Again the differences are telling: Mitzna had been earlier parachuted to the position of Mayor of Haifa as soon as he took off his general’s uniform. His pro-peace campaign came out of left field. He had taken a literally courageous stand at the very beginning of the second Intifada (Placing himself between demonstrating Palestinian Israelis and the riot police ensuring a peaceful outcome) but he did not have an established pro-peace record. As his campaign went on he turned down the volume of his pro-peace message. Peretz on the other hand was talking to PLO members some twenty years ago when it was still illegal to do so. He was also a founding member of Peace Now and helped found the Human rights organisation B’Tselem. Like Mitzna (and very much in contrast with Peres) he is a supporter of the Geneva Accord which calls for a Palestinian state on the entire area of the Occupied Territories (with a 1:1 land transfer) to cover some areas of Jerusalem and major settlement blocks.

His reasoning for supporting the pro-peace stance has a better chance of resonating with ordinary Israelis particularly among the working class and unemployed Mizrahim (currently the Likud’s strongest supporters.) Peretz’s long-term view has been that the security and social issues cannot be separated. He quotes the Likud’s first leader Menachem Begin who said that the people of Israel gave him a train ticket to ride. But Begin abused his mandate and took the train to the settlements. “…the money did not go to the slums; it went all to the settlements. We should end the cruel occupation, we should disengage from Gaza, but that is not all; we should re-engage with Israeli society, with the values of humanity and social justice."

In this way Peretz is following Yitzhak Rabin’s agenda. But this time it is after a long period of ultra-Thatcherite policies carried out by the Likud, especially with Binyamin Netanyahu as Treasurer which have severely hurt the traditional Likud supporters. Mizrahim have generally regarded the peace movement as an Ashkenazi affair. They may longer do so with Peretz at the helm.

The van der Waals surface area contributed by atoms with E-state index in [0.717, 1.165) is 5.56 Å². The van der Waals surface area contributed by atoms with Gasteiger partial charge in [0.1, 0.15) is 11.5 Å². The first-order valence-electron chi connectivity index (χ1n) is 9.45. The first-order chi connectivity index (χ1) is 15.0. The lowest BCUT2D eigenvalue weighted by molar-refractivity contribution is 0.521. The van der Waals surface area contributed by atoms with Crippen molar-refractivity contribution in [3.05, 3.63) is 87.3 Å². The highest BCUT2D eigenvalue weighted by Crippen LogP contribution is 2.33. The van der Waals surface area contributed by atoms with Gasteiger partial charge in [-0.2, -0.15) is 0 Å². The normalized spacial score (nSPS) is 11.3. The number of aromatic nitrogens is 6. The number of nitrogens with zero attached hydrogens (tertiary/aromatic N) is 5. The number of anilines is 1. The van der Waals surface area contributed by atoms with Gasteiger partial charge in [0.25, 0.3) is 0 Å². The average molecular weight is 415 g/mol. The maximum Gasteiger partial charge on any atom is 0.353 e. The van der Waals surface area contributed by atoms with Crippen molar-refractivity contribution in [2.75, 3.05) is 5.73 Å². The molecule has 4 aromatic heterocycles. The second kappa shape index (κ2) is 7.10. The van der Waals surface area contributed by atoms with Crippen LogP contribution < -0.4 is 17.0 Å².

Even the moral argument puts the interest of Israelis first:

“I see the occupation as an immoral act, first of all. The occupation in my view is not a territorial question but one of morality. I want to end the occupation not because of international or Palestinian pressure, but because I see in it an Israeli interest.

“Occupation has the quality... of influencing the occupier as well as the occupied. Our children are sent on an impossible mission -- to rule over another people, and are asked to cope with impossible situations... When a nation rules for 38 years over another people, moral norms become twisted.”

A senior reporter with Haaretz, Akiva Eldar outlined the implications of this kind of world outlook:

“When Shimon Peres' supporters ran out of conventional arms in the battle against Amir Peretz, they brought out their Judgment Day weapon: ‘Picture Amir Peretz sitting in the White House and having a talk with President Bush about the road map,’ they said mockingly.

“Now, in the wake of the sweet victory, Peretz's camp can snort. If Peretz becomes prime minister, they say, he will fold up the map and save the expense of traveling to Washington. He has promised them that the day after he steps into the Prime Minister's Office, he will invite Palestinian Authority Chairman Mahmoud Abbas for direct negotiations on a final-status agreement - no more unilateral withdrawals, an end to the season of dictates, an end to belligerence, an end to conditioning the continuation of the peace process on ‘the dismantling of the terror infrastructures.’”